We all know that children love stories, and it’s fair to say that many children love stories even more when they rhyme. Even reflecting back on childhood we are all sure to recall a poem or two that has stayed with us over the years and that is just one of the amazing features of poetry.
Poetry for memory and language
Poetry is closely linked with recognising and memorising patterns both audibly and visually – that is, through both listening to the sound of poems being read and through reading them on paper firsthand. This style of information processing can also be helpful when children are learning maths and new languages.
Poetry for emotional development
By producing sounds and beats, poems allow even very young babies and children to experience language and storytelling on a less cognitive and more emotional level. Some studies also show that poetry contributes to building resilience in children and expanding their capacity to experience and understand emotions.
Poetry for physical development
Clapping, turning around, hands up in the air – many poems and rhymes work alongside simple, fun physical movement, much like music. At Bonkers Beat many if not all of our poems and songs have movements to go along with them that not only improve children’s understanding of the content but get the blood flowing!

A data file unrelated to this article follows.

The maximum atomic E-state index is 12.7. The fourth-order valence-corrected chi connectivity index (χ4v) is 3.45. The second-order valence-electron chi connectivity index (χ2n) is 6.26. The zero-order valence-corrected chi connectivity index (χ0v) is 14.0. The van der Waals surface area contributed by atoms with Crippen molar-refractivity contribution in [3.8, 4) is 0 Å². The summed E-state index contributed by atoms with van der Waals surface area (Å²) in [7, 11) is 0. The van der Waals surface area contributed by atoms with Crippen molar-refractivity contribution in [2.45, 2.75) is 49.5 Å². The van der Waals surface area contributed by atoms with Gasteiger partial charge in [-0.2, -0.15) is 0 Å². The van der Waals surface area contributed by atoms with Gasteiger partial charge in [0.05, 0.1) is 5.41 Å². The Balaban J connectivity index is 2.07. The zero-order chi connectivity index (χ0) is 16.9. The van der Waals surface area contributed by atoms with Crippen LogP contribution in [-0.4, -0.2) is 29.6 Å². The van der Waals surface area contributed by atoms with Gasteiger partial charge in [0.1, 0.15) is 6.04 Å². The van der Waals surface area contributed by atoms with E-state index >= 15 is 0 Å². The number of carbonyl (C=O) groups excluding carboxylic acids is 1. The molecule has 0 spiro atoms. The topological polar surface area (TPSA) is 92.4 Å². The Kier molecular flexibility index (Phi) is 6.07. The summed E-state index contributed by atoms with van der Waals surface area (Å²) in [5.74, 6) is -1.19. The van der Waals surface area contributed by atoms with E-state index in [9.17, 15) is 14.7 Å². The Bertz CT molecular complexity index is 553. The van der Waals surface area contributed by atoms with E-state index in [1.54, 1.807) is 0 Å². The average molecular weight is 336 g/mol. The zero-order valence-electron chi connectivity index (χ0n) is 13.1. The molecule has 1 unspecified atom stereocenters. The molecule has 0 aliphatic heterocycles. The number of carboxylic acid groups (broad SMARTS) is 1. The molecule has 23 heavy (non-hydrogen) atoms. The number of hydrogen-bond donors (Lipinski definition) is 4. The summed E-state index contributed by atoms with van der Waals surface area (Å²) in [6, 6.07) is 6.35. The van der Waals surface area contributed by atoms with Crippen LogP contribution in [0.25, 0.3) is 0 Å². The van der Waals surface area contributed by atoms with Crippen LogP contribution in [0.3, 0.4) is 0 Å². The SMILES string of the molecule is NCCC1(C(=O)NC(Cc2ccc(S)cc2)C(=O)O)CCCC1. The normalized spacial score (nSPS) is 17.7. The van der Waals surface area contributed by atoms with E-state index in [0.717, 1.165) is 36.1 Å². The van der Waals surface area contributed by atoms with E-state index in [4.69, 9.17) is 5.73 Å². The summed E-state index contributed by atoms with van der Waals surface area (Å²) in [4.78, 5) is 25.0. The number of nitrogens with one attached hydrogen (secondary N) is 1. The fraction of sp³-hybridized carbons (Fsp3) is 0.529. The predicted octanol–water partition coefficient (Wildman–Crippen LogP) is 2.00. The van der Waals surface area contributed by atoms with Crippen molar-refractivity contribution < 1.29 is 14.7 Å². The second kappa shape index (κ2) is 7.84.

These are just a few of the benefits of poetry for children. One of the most simple and convincing reasons to make sure you expose children to poems at a young age is the first thing we mentioned – children love them!
Here are some useful links you to similarly minded articles that discuss the amazing impact of including poetry in children’s lives:
What is your favourite poem? Do you have a childhood favourite? Which poems do you use in your centre? Share it with us on Facebook.

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